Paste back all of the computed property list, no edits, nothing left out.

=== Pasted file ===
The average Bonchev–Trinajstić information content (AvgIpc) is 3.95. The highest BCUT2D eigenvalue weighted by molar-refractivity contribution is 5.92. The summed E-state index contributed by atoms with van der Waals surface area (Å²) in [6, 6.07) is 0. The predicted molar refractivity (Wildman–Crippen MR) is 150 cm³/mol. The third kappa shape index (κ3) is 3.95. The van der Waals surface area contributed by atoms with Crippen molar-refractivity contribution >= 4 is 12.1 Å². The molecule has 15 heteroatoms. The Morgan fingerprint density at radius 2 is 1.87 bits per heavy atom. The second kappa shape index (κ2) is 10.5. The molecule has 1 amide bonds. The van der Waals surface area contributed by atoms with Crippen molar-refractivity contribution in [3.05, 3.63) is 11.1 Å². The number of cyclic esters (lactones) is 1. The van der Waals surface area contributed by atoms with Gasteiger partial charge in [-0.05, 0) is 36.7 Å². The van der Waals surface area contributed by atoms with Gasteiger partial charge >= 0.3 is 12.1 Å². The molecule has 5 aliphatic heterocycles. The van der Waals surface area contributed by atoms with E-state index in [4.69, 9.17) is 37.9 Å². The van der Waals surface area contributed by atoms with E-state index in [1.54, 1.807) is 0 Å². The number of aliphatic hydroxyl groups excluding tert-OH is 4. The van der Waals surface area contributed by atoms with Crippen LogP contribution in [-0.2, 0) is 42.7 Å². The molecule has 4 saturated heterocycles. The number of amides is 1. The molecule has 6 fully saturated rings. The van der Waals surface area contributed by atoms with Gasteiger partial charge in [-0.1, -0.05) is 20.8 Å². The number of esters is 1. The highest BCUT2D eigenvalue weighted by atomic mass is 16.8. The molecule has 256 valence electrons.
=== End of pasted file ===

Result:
The average Bonchev–Trinajstić information content (AvgIpc) is 3.95. The highest BCUT2D eigenvalue weighted by molar-refractivity contribution is 5.92. The summed E-state index contributed by atoms with van der Waals surface area (Å²) in [6, 6.07) is 0. The predicted molar refractivity (Wildman–Crippen MR) is 150 cm³/mol. The third kappa shape index (κ3) is 3.95. The van der Waals surface area contributed by atoms with Crippen molar-refractivity contribution >= 4 is 12.1 Å². The molecule has 15 heteroatoms. The Morgan fingerprint density at radius 2 is 1.87 bits per heavy atom. The second kappa shape index (κ2) is 10.5. The molecule has 1 amide bonds. The van der Waals surface area contributed by atoms with Crippen molar-refractivity contribution in [3.05, 3.63) is 11.1 Å². The number of cyclic esters (lactones) is 1. The van der Waals surface area contributed by atoms with Gasteiger partial charge in [-0.05, 0) is 36.7 Å². The van der Waals surface area contributed by atoms with Gasteiger partial charge >= 0.3 is 12.1 Å². The molecule has 5 aliphatic heterocycles. The van der Waals surface area contributed by atoms with E-state index in [4.69, 9.17) is 37.9 Å². The van der Waals surface area contributed by atoms with E-state index in [1.54, 1.807) is 0 Å². The number of aliphatic hydroxyl groups excluding tert-OH is 4. The van der Waals surface area contributed by atoms with Crippen LogP contribution in [-0.2, 0) is 42.7 Å². The molecule has 4 saturated heterocycles. The number of amides is 1. The molecule has 6 fully saturated rings. The van der Waals surface area contributed by atoms with Gasteiger partial charge in [-0.1, -0.05) is 20.8 Å². The number of esters is 1. The highest BCUT2D eigenvalue weighted by atomic mass is 16.8. The molecule has 256 valence electrons.